Piet Vossen was a farmer at the Spikkerhoeve. When he and his siblings were little children, their mother died and their father married her sister Antonia Hubertina Salimans on August 16, 1918 in Roggel. 
Cammaert writes in Chapter III on p. 178 :
The threat of having to go back to captivity of war and the convocation for forced labor in Germany caused the sons of the house to go into hiding. This created links with the local resistance.
For they hid on their own farm and others followed them. Not far away was the estate De Bedelaar of Marie Eugénie Hooijer-Dubois, who also had a son hiding on her property on today’s Professor Duboisweg, named after her father. Soon other youths from the village joined them. The information below is taken in part from Mrs. Hooijer-Dubois’ diary. Hardly anyone in the resistance kept a diary, for understandable reasons. So this is an almost unique handwritten document that you can read online. 
Cammaert continues on pp. 306-307 :
Like De Bedelaar, the Spikkerhoeve developed in 1943 into a safe house for people in hiding, French-speaking prisoners of war and Allied airmen.
There were up to 40 people in hiding at some moments , on the farm itself or in the surrounding woods, and looked after by the Vossen family. Many people in hiding were also looked after from De Bedelaar. In the fall, one raid after another took place. During the first large-scale raid, on Tuesday, September 26, a group of soldiers raided the Spikkerhoeve. The family had to leave the house and was forced to stand facing the wall of the farmhouse. There were nine K.P. (armed resistance group) members in the hayloft, but none of the family members let on. After looting what they liked, they departed. The K.P. members also left. German attention, however, remained focused on the isolated farm in the woods. It was suspected of being a hotbed of resistance. More raids followed in early October. After the raid on Sunday, October 8, three Vossen brothers were deported, and in the final raid the next day, 20-year-old P.H. Vossen was shot while trying to escape.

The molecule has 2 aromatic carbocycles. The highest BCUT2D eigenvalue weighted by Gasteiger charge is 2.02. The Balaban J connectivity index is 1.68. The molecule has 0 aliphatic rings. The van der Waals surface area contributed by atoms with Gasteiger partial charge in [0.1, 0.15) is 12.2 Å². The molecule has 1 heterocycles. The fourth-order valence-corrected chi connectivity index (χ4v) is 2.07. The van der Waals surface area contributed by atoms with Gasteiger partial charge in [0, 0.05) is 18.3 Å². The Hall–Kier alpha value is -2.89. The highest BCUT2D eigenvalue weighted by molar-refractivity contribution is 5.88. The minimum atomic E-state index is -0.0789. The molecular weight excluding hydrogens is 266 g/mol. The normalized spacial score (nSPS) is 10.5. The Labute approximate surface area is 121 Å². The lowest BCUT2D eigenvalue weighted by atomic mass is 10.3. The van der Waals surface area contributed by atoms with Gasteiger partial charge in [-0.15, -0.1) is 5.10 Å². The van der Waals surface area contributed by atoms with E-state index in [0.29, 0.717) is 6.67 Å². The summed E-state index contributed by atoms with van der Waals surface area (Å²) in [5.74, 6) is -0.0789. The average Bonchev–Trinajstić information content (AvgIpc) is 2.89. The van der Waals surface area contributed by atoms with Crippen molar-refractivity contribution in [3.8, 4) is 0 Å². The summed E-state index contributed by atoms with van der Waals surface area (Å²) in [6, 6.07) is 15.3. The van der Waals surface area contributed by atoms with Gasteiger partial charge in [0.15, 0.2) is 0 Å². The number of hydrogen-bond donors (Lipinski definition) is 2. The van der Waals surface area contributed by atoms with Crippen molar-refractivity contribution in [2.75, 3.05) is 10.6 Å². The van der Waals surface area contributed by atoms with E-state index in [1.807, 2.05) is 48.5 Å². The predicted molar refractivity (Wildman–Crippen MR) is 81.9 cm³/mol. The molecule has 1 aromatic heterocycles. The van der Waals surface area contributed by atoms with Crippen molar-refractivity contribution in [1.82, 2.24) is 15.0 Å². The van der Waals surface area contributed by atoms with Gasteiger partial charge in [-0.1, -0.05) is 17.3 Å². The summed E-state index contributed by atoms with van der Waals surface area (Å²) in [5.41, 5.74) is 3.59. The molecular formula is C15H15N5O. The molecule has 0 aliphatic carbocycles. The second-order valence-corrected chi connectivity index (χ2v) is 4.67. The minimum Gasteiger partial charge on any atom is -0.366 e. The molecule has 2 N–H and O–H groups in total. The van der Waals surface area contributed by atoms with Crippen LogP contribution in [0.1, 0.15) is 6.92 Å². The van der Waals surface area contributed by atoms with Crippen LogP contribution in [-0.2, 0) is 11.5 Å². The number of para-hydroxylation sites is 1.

On Wednesday, September 11, 2019, the section of the street Speckerweg in Haelen between Professor Duboisweg and the entrance to Spikkerhoeve was renamed Piet Vossenweg. The farm previously had the address Speckerweg 19, 6081 NN Haelen. 
The next day, a series of 10 open-air performances, Vossen van de Spik, began on the Spikkerhoeve, telling the above story,  thanks to the benevolent cooperation of the current owner.
At long last, the dangerous resistance work that mother Vossen, her six sons and two daughters had done under the eyes of the occupiers was honored. With success. Six thousand spectators were drawn into a magnificent presentation of local war history. 
His middle name was Hendrik.  The roll of honor erroneously gives Hubertus, see below.
He is buried in the Catholic cemetery of Heythuysen, grave L0715. 
He is listed in the “Erelijst 1940-1945” (Honor Roll of the Dutch Parliament).